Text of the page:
As we marked the 35th anniversary of the Pregnancy Discrimination Act, we reflected on how pregnancy is still used as an excuse to push women out of work. It turns out lactating on the job can be just as dangerous for women. Take the case of Bobbi Bockoras. Bobbi works at a glass factory in Pennsylvania. She gave birth earlier this year and informed her employer she would be breastfeeding her child and so needed time to pump during her shift. Instead of providing Bobbi with a safe space to do so, her employer asked why she could not pump in a bathroom, which is prohibited by the federal law in light of health and privacy concerns. When Bobbi told her employer that she had a legal right to pump in a space that is not a bathroom, her employer placed her in a first-aid room, where her co-workers pounded on the door to get in, greased the doorknob to the room, and openly mocked her by insinuating she was a cow.

When Bobbi complained about these incidents, her supervisor instead placed her in an old locker room covered in dead bugs and with exposed electrical wiring and no air conditioning. He also retaliated against her by removing her from the day shift—which allowed her to breastfeed her baby on a regular schedule—to a rotating shift that took a toll on her body and caused her to produce less milk for her newborn.

Luckily for Bobbi, both the Affordable Care Act and the Pregnancy Discrimination Act contain protections for lactating mothers. Among other things, under the ACA employers must provide break time and clean spaces for hourly employees to pump on the job. The ACA also prevents retaliation against workers who exercise this right. The Pregnancy Discrimination Act provides that workers with pregnancy-related conditions should be treated the same as workers similar in their ability or inability to work, including through accommodations. Courts have held that lactation is a pregnancy-related condition—which means that an employer has a duty to accommodate a lactating employee if it accommodates an individual who is or was similarly limited by, for example, a medical condition like diabetes.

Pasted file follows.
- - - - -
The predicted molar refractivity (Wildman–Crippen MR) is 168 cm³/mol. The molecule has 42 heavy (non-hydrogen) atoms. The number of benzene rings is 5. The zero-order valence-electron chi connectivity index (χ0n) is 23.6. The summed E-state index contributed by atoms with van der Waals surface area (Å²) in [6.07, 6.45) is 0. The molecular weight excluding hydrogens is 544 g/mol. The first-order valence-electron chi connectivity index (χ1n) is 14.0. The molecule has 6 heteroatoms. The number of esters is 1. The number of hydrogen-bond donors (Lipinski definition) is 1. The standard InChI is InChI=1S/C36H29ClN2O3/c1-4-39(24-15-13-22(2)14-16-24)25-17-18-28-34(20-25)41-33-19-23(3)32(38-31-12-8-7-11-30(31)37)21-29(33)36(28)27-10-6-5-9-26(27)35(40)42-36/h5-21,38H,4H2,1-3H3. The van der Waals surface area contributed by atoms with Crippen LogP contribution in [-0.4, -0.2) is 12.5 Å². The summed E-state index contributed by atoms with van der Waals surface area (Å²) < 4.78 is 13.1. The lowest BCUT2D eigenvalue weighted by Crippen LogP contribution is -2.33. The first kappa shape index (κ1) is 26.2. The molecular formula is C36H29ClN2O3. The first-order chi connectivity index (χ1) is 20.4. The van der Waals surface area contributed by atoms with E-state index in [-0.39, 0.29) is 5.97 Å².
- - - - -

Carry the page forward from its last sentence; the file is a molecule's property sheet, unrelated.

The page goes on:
And again luckily for Bobbi, she was able to obtain representation. Earlier this year, the Center stepped in and wrote a demand letter to Bobbi’s employer complaining of the harassment, lack of accommodations, and uncleanliness of the room that she had been provided to pump, and Bobbi’s employer responded by “sprucing up” the room, repaneling the floor, and installing an AC. Unfortunately, her employer failed to adequately investigate the harassment and kept her on the swing shift even when a position on the day shift was available. Yesterday, represented by the ACLU, the Women’s Law Project, and the law firm Debevoise & Plimpton, Bobbi filed an EEOC charge and federal complaint seeking to rectify these illegal actions. Hopefully, the EEOC and the court will take swift action to remedy Bobbi’s predicament, and ensure that she can continue to breastfeed her child while keeping her job.

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